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The district faces a $400,000 budget cut next fiscal year. More cuts could be on the way.
The Flagler County School Board’s latest meeting ended on a low note Tuesday, July 17, when the board was notified that its budget next fiscal year would be $3.8 million less than expected. Officials are now looking at a much smaller gap, however, following the addition of funds received from the state the day after, to account for the shortfall.
According to Finance Director Tom Tant, the cut now is closer to $400,000. But the good news comes with a catch.
Whereas the first budget notification was due to millage — the School Board’s millage rate, which is set by the state, came in lower than expected — the new notification is based on statewide sales tax revenue estimations. And as Tant explains, there’s a chance that actual revenues will be much lower come December, which could put Flagler schools back in the crosshairs.
“It’s great news that they made up the difference, and it’s great news that our property owners have to pay less,” Tant said. “But we, as a school district, have to be careful.”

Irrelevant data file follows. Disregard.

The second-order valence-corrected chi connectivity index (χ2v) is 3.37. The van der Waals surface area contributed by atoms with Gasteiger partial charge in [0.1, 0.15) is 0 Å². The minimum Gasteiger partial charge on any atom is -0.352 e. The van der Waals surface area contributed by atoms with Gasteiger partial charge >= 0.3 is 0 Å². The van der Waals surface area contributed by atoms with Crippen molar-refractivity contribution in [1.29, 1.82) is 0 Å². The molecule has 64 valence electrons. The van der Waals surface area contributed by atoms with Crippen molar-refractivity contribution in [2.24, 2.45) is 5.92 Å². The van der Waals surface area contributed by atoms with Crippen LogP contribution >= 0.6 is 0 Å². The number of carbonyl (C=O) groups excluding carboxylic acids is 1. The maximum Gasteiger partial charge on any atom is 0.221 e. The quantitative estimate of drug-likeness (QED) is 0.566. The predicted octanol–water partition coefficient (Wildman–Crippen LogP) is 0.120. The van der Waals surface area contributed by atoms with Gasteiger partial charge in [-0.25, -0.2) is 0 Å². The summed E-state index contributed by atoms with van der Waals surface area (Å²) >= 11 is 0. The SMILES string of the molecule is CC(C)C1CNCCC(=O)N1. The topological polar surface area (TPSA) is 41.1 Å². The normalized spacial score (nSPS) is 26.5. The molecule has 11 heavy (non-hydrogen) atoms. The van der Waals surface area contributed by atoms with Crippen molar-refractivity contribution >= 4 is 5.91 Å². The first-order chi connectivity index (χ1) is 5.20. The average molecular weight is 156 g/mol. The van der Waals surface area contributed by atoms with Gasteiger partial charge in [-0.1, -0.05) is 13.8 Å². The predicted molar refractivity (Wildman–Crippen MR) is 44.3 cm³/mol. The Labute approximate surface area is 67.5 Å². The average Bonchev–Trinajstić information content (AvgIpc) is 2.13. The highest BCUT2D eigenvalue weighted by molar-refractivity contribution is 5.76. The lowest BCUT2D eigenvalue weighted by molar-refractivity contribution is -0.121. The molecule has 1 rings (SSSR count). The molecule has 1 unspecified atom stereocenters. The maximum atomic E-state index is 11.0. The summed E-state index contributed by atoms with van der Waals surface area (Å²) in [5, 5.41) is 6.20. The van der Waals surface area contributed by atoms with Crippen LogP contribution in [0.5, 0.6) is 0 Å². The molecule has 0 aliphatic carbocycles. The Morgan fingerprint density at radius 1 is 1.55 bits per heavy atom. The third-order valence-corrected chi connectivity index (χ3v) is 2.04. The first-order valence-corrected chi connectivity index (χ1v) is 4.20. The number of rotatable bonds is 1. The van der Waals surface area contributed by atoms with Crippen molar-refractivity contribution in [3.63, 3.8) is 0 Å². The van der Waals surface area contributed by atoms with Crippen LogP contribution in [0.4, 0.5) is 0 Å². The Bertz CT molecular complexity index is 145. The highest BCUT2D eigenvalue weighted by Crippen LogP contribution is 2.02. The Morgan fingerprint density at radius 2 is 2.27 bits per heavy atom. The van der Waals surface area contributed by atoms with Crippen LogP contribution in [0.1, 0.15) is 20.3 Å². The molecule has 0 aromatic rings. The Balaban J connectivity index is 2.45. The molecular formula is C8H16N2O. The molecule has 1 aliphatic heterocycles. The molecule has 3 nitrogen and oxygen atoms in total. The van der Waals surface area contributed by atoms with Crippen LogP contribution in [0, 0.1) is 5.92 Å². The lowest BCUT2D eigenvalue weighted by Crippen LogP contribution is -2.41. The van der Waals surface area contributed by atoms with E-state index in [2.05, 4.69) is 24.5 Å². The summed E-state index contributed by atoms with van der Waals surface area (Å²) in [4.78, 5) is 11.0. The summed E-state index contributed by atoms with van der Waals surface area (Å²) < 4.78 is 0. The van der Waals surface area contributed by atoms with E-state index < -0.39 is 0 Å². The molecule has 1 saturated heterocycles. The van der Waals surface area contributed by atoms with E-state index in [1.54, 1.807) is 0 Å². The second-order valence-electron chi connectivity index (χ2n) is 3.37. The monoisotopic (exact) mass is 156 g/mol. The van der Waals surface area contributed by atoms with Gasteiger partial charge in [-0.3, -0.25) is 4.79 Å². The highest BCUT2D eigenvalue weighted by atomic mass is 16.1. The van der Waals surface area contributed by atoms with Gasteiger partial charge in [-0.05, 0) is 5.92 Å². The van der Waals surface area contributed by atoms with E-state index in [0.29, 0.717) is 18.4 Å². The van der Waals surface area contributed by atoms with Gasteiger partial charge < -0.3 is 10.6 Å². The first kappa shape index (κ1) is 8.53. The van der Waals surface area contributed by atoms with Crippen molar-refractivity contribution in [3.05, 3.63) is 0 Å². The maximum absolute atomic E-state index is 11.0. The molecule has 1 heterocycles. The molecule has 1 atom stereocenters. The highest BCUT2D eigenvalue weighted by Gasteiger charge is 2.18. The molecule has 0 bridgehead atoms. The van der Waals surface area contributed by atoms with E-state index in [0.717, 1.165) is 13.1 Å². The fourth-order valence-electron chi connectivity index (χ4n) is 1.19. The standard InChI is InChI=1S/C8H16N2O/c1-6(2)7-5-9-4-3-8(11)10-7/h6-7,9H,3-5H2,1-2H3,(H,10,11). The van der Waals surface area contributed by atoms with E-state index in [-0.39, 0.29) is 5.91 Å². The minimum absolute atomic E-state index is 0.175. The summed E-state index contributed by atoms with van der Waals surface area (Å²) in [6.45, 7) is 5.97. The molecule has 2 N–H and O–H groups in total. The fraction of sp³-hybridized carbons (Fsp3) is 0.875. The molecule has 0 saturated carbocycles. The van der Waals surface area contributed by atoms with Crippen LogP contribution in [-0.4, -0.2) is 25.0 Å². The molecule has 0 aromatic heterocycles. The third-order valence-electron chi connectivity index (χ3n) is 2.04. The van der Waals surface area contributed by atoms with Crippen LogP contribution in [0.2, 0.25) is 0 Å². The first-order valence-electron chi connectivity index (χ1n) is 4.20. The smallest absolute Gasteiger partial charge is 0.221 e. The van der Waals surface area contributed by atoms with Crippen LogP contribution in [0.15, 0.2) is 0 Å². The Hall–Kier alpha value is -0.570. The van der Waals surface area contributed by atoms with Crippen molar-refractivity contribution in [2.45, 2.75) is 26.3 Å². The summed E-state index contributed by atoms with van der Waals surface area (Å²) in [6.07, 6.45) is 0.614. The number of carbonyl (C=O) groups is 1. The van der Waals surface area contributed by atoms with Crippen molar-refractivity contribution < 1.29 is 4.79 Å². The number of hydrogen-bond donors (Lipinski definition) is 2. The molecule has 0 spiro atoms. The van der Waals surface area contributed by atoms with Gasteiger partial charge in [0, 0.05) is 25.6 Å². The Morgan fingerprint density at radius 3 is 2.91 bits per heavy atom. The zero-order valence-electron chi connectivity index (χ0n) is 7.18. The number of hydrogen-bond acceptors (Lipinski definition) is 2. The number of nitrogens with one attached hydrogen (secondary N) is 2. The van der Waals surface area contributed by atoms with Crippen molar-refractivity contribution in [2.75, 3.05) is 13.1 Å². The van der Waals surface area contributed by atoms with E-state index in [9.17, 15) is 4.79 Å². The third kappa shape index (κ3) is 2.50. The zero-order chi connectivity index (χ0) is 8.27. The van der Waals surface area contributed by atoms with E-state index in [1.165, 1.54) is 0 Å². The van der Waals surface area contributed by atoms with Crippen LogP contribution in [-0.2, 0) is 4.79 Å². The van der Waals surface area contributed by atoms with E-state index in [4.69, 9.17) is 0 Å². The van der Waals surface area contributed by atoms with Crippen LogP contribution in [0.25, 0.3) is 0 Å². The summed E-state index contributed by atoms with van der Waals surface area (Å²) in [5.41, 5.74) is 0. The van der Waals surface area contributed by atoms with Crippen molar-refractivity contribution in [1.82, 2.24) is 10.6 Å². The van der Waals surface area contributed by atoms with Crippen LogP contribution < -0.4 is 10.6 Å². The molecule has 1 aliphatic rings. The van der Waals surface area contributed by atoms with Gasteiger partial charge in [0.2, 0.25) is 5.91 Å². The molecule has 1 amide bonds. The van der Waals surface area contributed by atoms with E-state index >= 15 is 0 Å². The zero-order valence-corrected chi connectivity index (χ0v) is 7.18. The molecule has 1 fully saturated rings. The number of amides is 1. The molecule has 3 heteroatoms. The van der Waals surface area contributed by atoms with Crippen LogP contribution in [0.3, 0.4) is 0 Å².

Never in Flagler’s history, he added, has the schools budget been so dependent on state funding. Whereas in 2008-2009, about 6% to 10% of all school revenues came from the state, that number today is 41.9%
From a total general fund budget of about $95 million, Flagler’s local fund contribution, after the millage rate drop (from 5.533 mills last year to 5.445 mills today), is down to $52 million.
“It’s a huge difference,” he said, “which really exposes us to any fluctuation that we have no control over.”
Whereas millage revenues come from local property owners and is guaranteed, he added, part of the $3.4 million the state just handed over to make up for Flagler’s millage loss could be taken away if sales tax revenues don’t come in where they are projected to — a possibility Tant takes very seriously.
“It could go down again, and it almost always does,” he said. “Usually, we have a reduction in state funding after they know their final revenues.”
To play it safe, he and staff plan to “slow down expenditures” in the first half of the year, so that if cuts do happen, “we’re not in crisis mode.”
“Thank God that they increased (our funding),” Tant said, “but we better be very careful, because that increase could disappear (by the end of year).”
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